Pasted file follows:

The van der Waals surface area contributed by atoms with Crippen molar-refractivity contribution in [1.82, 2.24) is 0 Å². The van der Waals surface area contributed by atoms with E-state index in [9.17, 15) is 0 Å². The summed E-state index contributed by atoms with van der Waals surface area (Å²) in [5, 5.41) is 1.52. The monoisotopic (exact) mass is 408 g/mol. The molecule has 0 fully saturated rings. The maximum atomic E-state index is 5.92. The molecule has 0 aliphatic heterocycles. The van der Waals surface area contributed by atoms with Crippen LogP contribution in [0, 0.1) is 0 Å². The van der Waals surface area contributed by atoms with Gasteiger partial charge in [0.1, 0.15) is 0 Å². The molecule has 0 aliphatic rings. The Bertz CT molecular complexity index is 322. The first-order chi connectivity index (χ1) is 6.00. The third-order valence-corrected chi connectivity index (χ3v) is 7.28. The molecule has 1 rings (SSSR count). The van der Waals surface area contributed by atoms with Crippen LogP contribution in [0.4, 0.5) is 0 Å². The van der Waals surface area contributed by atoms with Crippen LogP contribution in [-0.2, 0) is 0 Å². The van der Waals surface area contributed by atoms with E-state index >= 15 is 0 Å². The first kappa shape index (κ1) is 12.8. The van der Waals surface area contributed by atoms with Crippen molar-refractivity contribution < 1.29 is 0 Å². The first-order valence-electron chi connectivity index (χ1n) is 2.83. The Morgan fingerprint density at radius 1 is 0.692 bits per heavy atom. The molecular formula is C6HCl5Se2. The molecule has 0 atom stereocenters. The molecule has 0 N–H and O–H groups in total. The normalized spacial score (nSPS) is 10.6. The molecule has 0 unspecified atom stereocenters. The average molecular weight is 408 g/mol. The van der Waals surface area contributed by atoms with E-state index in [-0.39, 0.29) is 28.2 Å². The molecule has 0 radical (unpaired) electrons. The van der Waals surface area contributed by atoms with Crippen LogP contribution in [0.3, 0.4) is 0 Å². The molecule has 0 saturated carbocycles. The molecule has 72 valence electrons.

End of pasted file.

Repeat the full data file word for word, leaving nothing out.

The van der Waals surface area contributed by atoms with Crippen molar-refractivity contribution in [1.82, 2.24) is 0 Å². The van der Waals surface area contributed by atoms with E-state index in [9.17, 15) is 0 Å². The summed E-state index contributed by atoms with van der Waals surface area (Å²) in [5, 5.41) is 1.52. The monoisotopic (exact) mass is 408 g/mol. The molecule has 0 fully saturated rings. The maximum atomic E-state index is 5.92. The molecule has 0 aliphatic heterocycles. The van der Waals surface area contributed by atoms with Crippen LogP contribution in [0, 0.1) is 0 Å². The van der Waals surface area contributed by atoms with Gasteiger partial charge in [0.1, 0.15) is 0 Å². The molecule has 0 aliphatic rings. The Bertz CT molecular complexity index is 322. The first-order chi connectivity index (χ1) is 6.00. The third-order valence-corrected chi connectivity index (χ3v) is 7.28. The molecule has 1 rings (SSSR count). The van der Waals surface area contributed by atoms with Crippen LogP contribution in [0.4, 0.5) is 0 Å². The van der Waals surface area contributed by atoms with Crippen LogP contribution in [-0.2, 0) is 0 Å². The van der Waals surface area contributed by atoms with E-state index >= 15 is 0 Å². The first kappa shape index (κ1) is 12.8. The van der Waals surface area contributed by atoms with Crippen molar-refractivity contribution < 1.29 is 0 Å². The first-order valence-electron chi connectivity index (χ1n) is 2.83. The Morgan fingerprint density at radius 1 is 0.692 bits per heavy atom. The molecular formula is C6HCl5Se2. The molecule has 0 atom stereocenters. The molecule has 0 N–H and O–H groups in total. The normalized spacial score (nSPS) is 10.6. The molecule has 0 unspecified atom stereocenters. The average molecular weight is 408 g/mol. The van der Waals surface area contributed by atoms with E-state index in [-0.39, 0.29) is 28.2 Å². The molecule has 0 radical (unpaired) electrons. The van der Waals surface area contributed by atoms with Crippen LogP contribution in [0.3, 0.4) is 0 Å². The molecule has 0 saturated carbocycles. The molecule has 72 valence electrons.